[END OF PODCAST]


[00:00:04] Hello, hello, hello, and welcome to English Learning for Curious Minds by Leonardo English. 

[00:00:11] The show where you can learn fascinating things about the world at the same time as improving your English. 

[00:00:19] I'm Alastair Budge and today we are going to be talking about the British Royal family. 

[00:00:27] I'm sure you probably know a bit about them.

[00:00:30] You'd recognise the queen and you probably know what I mean by Buckingham Palace. 

[00:00:36] Well, today we are going to go a little bit deeper. 

[00:00:41] We are going to ask ourselves how the UK has managed to keep its monarchy while several other European countries decided to get rid of theirs, some in spectacular fashion

[00:00:54] And we'll ask ourselves what they actually do and what the future might hold for one of the world's most famous families.

[00:01:04] So it is quite an exciting one. 

[00:01:08] Before we get right into that though, just in case you hadn't listened to the last episode, I just wanted to remind you that we have made some small changes to the way the podcast works.

[00:01:21] Firstly, we've split the membership into two different groups. 

[00:01:25] Listener, if you just want to listen to all of the podcasts and Learner, if you also want the transcripts and key vocabulary. 

[00:01:33] But more excitingly, there are two new developments that I would love for you to use. 

[00:01:40] Firstly, anyone who is a member of Leonardo English, and if you're listening to this episode, then that's you, anyone who is a member of Leonardo English can now suggest topics for episodes. 

[00:01:54] The team has a big list of exciting subjects that we want to cover, but I also want to include you in this, so if you want to hear more about a particular subject, then assuming that they are things that we think will be interesting to other listeners, then we will actually make a podcast about them.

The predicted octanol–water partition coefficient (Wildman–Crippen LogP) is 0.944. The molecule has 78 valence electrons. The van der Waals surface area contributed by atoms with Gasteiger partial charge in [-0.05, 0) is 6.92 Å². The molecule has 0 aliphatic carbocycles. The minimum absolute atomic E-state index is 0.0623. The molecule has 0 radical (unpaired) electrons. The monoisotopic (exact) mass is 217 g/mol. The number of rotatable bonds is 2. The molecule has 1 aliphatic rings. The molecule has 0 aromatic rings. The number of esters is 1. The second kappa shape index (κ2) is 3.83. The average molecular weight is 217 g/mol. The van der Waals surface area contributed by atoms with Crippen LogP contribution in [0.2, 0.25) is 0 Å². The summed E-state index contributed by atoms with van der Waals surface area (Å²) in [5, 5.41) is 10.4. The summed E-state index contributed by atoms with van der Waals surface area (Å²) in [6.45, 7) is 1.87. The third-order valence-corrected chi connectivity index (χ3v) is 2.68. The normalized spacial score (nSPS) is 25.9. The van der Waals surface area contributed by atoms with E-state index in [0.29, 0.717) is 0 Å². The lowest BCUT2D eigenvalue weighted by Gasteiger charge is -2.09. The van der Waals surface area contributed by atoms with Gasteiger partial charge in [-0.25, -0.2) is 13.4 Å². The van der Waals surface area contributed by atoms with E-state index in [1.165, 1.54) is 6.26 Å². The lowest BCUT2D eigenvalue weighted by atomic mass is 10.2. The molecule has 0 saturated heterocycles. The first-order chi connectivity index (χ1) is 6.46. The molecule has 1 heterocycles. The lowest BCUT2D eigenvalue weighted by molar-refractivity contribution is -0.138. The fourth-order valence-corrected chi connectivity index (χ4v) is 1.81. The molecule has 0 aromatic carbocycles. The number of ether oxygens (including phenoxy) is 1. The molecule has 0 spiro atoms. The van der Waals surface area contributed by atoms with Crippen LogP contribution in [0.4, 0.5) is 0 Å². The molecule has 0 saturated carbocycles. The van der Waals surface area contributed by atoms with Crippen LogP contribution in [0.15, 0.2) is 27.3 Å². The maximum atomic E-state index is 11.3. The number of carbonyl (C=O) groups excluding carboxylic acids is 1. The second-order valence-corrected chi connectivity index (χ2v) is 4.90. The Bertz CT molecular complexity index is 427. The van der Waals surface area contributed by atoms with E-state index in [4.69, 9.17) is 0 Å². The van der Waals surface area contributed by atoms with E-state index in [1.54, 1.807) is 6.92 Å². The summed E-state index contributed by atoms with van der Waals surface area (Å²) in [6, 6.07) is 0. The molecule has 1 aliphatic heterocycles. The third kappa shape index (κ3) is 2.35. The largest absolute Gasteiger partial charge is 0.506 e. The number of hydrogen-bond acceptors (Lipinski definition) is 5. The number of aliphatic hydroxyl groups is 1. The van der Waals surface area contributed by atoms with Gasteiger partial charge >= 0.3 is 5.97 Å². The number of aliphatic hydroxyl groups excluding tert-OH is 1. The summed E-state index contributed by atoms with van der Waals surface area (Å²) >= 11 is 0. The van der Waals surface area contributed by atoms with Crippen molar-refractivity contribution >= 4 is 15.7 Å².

[00:02:16] So try that out. 

[00:02:17] Head into your dashboard at leonardoenglish.com and start making those requests. 

[00:02:24] And secondly, this is something that I'm super excited about. 

[00:02:28] We are going to start doing monthly live Q&A, question and answer, sessions. 

[00:02:35] The idea for this is that they will be small, intimate groups, no more than 12 people to start with. 

[00:02:42] We'll choose a topic to discuss, likely related to the podcast topics from that month, and it'll be an opportunity to talk, ask questions, and of course, practice your English.

[00:02:57] So keep your eyes peeled, keep a lookout, for an invite for the first one of those later on this month. 

[00:03:06] Okay then let's talk about The Royal Family. 

[00:03:10] The focus of today's episode is going to be on the current Royal family, the current queen and her extended family. 

[00:03:21] But to do this it is of course useful to have a bit of background and to understand a bit about the history of the British monarchy, the kings and queens that had ruled Great Britain, or at least parts of what we now call Great Britain over the years.

[00:03:42] There have been kings and queens in Britain for over a thousand years now. 

[00:03:48] While some people claim that the monarchy only really started with the arrival of William the Conqueror in 1066 there were some kings and queens before then, even as early as the ninth century. 

[00:04:06] And although you might have thought that Britain had never got rid of its monarchy, that we were so passionate about our kings and queens that we had never thought of revolution and chopping off their heads, that isn't quite right.